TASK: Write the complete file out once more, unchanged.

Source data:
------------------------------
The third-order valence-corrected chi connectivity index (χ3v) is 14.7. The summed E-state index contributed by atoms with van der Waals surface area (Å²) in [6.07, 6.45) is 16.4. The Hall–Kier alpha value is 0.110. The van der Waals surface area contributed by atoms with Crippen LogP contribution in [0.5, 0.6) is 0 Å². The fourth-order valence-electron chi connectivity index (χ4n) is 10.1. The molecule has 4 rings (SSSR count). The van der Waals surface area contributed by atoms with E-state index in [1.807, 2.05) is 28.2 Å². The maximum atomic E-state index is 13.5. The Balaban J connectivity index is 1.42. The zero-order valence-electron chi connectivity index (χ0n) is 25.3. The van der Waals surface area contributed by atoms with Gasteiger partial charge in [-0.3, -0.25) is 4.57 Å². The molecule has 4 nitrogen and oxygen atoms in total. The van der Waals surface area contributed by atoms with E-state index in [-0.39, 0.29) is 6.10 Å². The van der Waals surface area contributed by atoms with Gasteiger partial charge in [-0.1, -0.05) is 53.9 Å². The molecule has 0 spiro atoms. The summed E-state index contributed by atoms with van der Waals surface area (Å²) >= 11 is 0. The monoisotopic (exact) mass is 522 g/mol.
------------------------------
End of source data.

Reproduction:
The third-order valence-corrected chi connectivity index (χ3v) is 14.7. The summed E-state index contributed by atoms with van der Waals surface area (Å²) in [6.07, 6.45) is 16.4. The Hall–Kier alpha value is 0.110. The van der Waals surface area contributed by atoms with Crippen LogP contribution in [0.5, 0.6) is 0 Å². The fourth-order valence-electron chi connectivity index (χ4n) is 10.1. The molecule has 4 rings (SSSR count). The van der Waals surface area contributed by atoms with E-state index in [1.807, 2.05) is 28.2 Å². The maximum atomic E-state index is 13.5. The Balaban J connectivity index is 1.42. The zero-order valence-electron chi connectivity index (χ0n) is 25.3. The van der Waals surface area contributed by atoms with Gasteiger partial charge in [-0.3, -0.25) is 4.57 Å². The molecule has 4 nitrogen and oxygen atoms in total. The van der Waals surface area contributed by atoms with E-state index in [-0.39, 0.29) is 6.10 Å². The van der Waals surface area contributed by atoms with Gasteiger partial charge in [-0.1, -0.05) is 53.9 Å². The molecule has 0 spiro atoms. The summed E-state index contributed by atoms with van der Waals surface area (Å²) >= 11 is 0. The monoisotopic (exact) mass is 522 g/mol.